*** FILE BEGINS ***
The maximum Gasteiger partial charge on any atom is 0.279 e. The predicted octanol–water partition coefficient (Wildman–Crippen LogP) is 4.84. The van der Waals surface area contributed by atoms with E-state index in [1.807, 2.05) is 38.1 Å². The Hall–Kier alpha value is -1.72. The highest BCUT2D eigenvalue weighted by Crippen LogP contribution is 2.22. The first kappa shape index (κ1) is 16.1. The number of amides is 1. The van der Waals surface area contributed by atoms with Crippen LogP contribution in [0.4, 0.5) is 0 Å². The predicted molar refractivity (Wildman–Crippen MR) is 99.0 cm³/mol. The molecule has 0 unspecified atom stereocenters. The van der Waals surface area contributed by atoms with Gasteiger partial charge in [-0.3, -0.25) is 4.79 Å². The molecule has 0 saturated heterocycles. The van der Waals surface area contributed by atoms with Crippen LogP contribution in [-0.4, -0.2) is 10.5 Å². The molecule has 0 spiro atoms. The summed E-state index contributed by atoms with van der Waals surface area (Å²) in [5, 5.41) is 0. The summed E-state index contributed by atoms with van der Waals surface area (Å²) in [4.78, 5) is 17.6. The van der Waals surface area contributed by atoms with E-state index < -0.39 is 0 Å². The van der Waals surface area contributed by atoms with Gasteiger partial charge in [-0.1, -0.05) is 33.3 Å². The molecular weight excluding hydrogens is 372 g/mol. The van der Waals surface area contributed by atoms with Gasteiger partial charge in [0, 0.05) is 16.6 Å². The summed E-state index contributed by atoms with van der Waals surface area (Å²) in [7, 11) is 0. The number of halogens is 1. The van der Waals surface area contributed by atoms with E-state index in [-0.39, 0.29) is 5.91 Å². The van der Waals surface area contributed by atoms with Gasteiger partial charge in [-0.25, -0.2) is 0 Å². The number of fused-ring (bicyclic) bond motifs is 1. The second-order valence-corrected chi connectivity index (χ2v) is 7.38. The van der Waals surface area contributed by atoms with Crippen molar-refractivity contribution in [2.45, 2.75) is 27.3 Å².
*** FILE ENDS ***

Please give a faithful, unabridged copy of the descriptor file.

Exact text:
The maximum Gasteiger partial charge on any atom is 0.279 e. The predicted octanol–water partition coefficient (Wildman–Crippen LogP) is 4.84. The van der Waals surface area contributed by atoms with E-state index in [1.807, 2.05) is 38.1 Å². The Hall–Kier alpha value is -1.72. The highest BCUT2D eigenvalue weighted by Crippen LogP contribution is 2.22. The first kappa shape index (κ1) is 16.1. The number of amides is 1. The van der Waals surface area contributed by atoms with Crippen LogP contribution in [0.4, 0.5) is 0 Å². The predicted molar refractivity (Wildman–Crippen MR) is 99.0 cm³/mol. The molecule has 0 unspecified atom stereocenters. The van der Waals surface area contributed by atoms with Gasteiger partial charge in [-0.3, -0.25) is 4.79 Å². The molecule has 0 saturated heterocycles. The van der Waals surface area contributed by atoms with Crippen LogP contribution in [-0.4, -0.2) is 10.5 Å². The molecule has 0 spiro atoms. The summed E-state index contributed by atoms with van der Waals surface area (Å²) in [5, 5.41) is 0. The summed E-state index contributed by atoms with van der Waals surface area (Å²) in [4.78, 5) is 17.6. The van der Waals surface area contributed by atoms with E-state index < -0.39 is 0 Å². The van der Waals surface area contributed by atoms with Gasteiger partial charge in [-0.1, -0.05) is 33.3 Å². The molecular weight excluding hydrogens is 372 g/mol. The van der Waals surface area contributed by atoms with Gasteiger partial charge in [0, 0.05) is 16.6 Å². The summed E-state index contributed by atoms with van der Waals surface area (Å²) in [7, 11) is 0. The number of halogens is 1. The van der Waals surface area contributed by atoms with E-state index in [-0.39, 0.29) is 5.91 Å². The van der Waals surface area contributed by atoms with Gasteiger partial charge in [-0.25, -0.2) is 0 Å². The number of fused-ring (bicyclic) bond motifs is 1. The second-order valence-corrected chi connectivity index (χ2v) is 7.38. The van der Waals surface area contributed by atoms with Crippen molar-refractivity contribution in [2.45, 2.75) is 27.3 Å².